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Polymeric microchip for the simultaneous determination of anions and cations by hydrodynamic injection using a dual-channel sequential injection microchip electrophoresis system

journal contribution
posted on 2023-05-18, 07:53 authored by Adam GaudryAdam Gaudry, Nai, YH, Rosanne Guijt, Michael BreadmoreMichael Breadmore
A dual-channel sequential injection microchip capillary electrophoresis system with pressure-driven injection is demonstrated for simultaneous separations of anions and cations from a single sample. The poly(methyl methacrylate) (PMMA) microchips feature integral in-plane contactless conductivity detection electrodes. A novel, hydrodynamic “splitinjection” method utilizes background electrolyte (BGE) sheathing to gate the sample flows, while control over the injection volume is achieved by balancing hydrodynamic resistances using external hydrodynamic resistors. Injection is realized by a unique flow-through interface, allowing for automated, continuous sampling for sequential injection analysis by microchip electrophoresis. The developed system was very robust, with individual microchips used for up to 2000 analyses with lifetimes limited by irreversible blockages of the microchannels. The unique dual-channel geometry was demonstrated by the simultaneous separation of three cations and three anions in individual microchannels in under 40 s with limits of detection (LODs) ranging from 1.5 to 24 μM. From a series of 100 sequential injections the %RSDs were determined for every fifth run, resulting in %RSDs for migration times that ranged from 0.3 to 0.7 (n = 20) and 2.3 to 4.5 for peak area (n = 20). This system offers low LODs and a high degree of reproducibility and robustness while the hydrodynamic injection eliminates electrokinetic bias during injection, making it attractive for a wide range of rapid, sensitive, and quantitative online analytical applications.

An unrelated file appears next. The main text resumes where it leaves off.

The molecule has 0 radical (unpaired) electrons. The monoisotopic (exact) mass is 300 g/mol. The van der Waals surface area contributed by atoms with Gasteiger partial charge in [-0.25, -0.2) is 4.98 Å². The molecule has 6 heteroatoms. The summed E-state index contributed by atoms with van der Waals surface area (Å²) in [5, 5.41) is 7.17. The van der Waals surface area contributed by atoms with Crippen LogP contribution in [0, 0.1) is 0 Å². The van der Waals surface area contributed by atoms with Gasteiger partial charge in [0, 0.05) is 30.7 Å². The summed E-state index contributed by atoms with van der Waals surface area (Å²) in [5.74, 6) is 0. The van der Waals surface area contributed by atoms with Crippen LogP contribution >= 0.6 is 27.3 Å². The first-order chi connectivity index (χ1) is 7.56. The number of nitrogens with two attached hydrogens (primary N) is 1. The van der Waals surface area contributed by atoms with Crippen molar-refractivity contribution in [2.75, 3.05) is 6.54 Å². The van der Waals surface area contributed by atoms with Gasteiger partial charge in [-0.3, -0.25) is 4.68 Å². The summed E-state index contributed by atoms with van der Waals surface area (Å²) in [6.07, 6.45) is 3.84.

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Australian Federal Police


Publication title

Analytical Chemistry










School of Natural Sciences


Amer Chemical Soc

Place of publication

1155 16Th St, Nw, Washington, USA, Dc, 20036

Rights statement

Copyright 2014 American Chemical Society

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Expanding knowledge in the chemical sciences

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